5 Terrible Types of Advertising Campaigns
The best campaigns succeed because of social media and using their audience. But there are times when even these great tactics fail. Due to oversight errors or misused attempts at humor, some ad campaigns have not only failed, but caused an enormous backlash.
Save yourself the need to apologize later on. These 5 failures and campaigns to avoid show you what not to do in your marketing.
Campaigns Revolving Around People
Having a spokesperson or a recognizable face of an ad campaign can be very effective done right. However, there’s always an element of unpredictability, which is why family-centered chains often use fictional and sometimes animated characters.
One such example is Paul Marcarelli, once known as the Test Man asking “Can you hear me now?” for Verizon. But he didn’t necessarily love working for them. His career at Verizon included a draconian contract, homophobic harassment outside of work, and even being fired over email. So he started looking at the claims made by other mobile companies, and found that there’s generally less than a 1% difference in reliability. So he chose Sprint, which gives the same reliability within that one percent for less. This is great for Sprint, and not so great for Verizon.
Another more infamous example is Jared Fogle. He rose to fame by losing weight with Subway’s healthy food, and became a spokesperson for the company. However, a scandal came to light over child pornography. He later pleaded guilty and is now serving time in jail. Subway went through a lawsuit by Fogle’s ex-wife claiming that they hadn’t acted on complaints against Fogle.
While you may not always guess at the secrets your employees hold, you should take complaints about these seriously to avoid backlash against your company. If you receive such complaints, take action rather than ignoring them in hopes of protecting an ad campaign. Also, treat your spokespeople fairly so that their switching to another company doesn’t end up damaging your brand or strengthening your competitors.
Inappropriate or Shock-Value Humor
In an attempt to be funny, some companies latch onto any series of jokes without considering how their customers will react. These jokes may be questionable, to say the least. Whatever an individual’s feelings towards political correctness, marketing campaigns should not aim to make stereotypical or suggestive jokes. You’ll only succeed in driving off customers or starting a fight between them, as IHOP did with these captions–particularly with a suggestive image.
Before launching a campaign, find your voice. You can’t get away with not offending everyone. But sticking with your brand and avoiding humor for the purpose of shock value will avoid the backlash following these ads.
In 2014, iTunes and U2’s album “Songs of Innocence” forcibly downloaded onto over 500 million computers and phones. The biggest album launch in history seems like a massive success as far as numbers go, but reality says otherwise. Annoyed fans complained enough that Apple launched a removal tool. A later Q&A session with lead singer Bono revealed that the band feared that the album would have sold poorly without this forced promotion. As it was, reviews were mixed about the album.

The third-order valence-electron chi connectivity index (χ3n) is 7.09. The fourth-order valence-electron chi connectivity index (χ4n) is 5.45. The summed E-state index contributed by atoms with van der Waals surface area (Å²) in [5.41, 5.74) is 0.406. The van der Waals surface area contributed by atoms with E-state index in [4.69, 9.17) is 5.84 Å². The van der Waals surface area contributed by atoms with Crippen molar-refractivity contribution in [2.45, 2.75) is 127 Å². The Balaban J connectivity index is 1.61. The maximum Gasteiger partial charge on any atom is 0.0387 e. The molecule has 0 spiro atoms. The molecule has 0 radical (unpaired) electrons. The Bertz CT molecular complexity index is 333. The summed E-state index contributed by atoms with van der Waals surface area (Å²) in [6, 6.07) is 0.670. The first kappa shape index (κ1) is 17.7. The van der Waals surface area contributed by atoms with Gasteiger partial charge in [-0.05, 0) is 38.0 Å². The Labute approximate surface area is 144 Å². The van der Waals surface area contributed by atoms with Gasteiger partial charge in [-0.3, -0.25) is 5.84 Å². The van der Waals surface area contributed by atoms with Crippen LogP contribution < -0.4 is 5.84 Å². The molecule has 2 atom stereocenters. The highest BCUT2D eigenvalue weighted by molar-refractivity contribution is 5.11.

If you have a great product to sell, let your customers come to you. Don’t force it on them. All you’ll end up doing is taking space and giving them something to complain about, which will only harm your future sales.
Suggesting Criminal Behavior
Bud Light and Bloomingdale made the terrible mistake of suggesting alcohol to lower inhibition–in a bad way. Meant as light-hearted jokes or a promotion for spontaneous fun, their alcohol campaigns (respectively “The perfect beer for removing ‘no’ from your vocabulary for the night” and “Spike your best friend’s eggnog when they’re not looking”) came across as sexually predatory. Though the companies themselves may not endorse this behavior, their ad campaigns suggest they–or someone on their marketing team–think otherwise.
Before putting out an ad campaign, think hard about what you’re suggesting. Does it promote dangerous or criminal behavior? Does it promote anything that is inconsistent with the values your brand and company want to uphold?
The New England Patriots and Mountain Dew have learned the hard way not to play mad libs with the Internet. While it seems like a good idea to let your consumers pick the name of products, there will be those followers who seize the chance to offend or make filthy jokes. It certainly gets press attention, but the backlash won’t be worth it. For one, these pranks can damage your brand. Allowing others to mess with your social media and product image in such a way associates your brand with undesirable content.
If you do want to involve your consumers–and you should–make sure you have an adequate filter to avoid such fiascoes.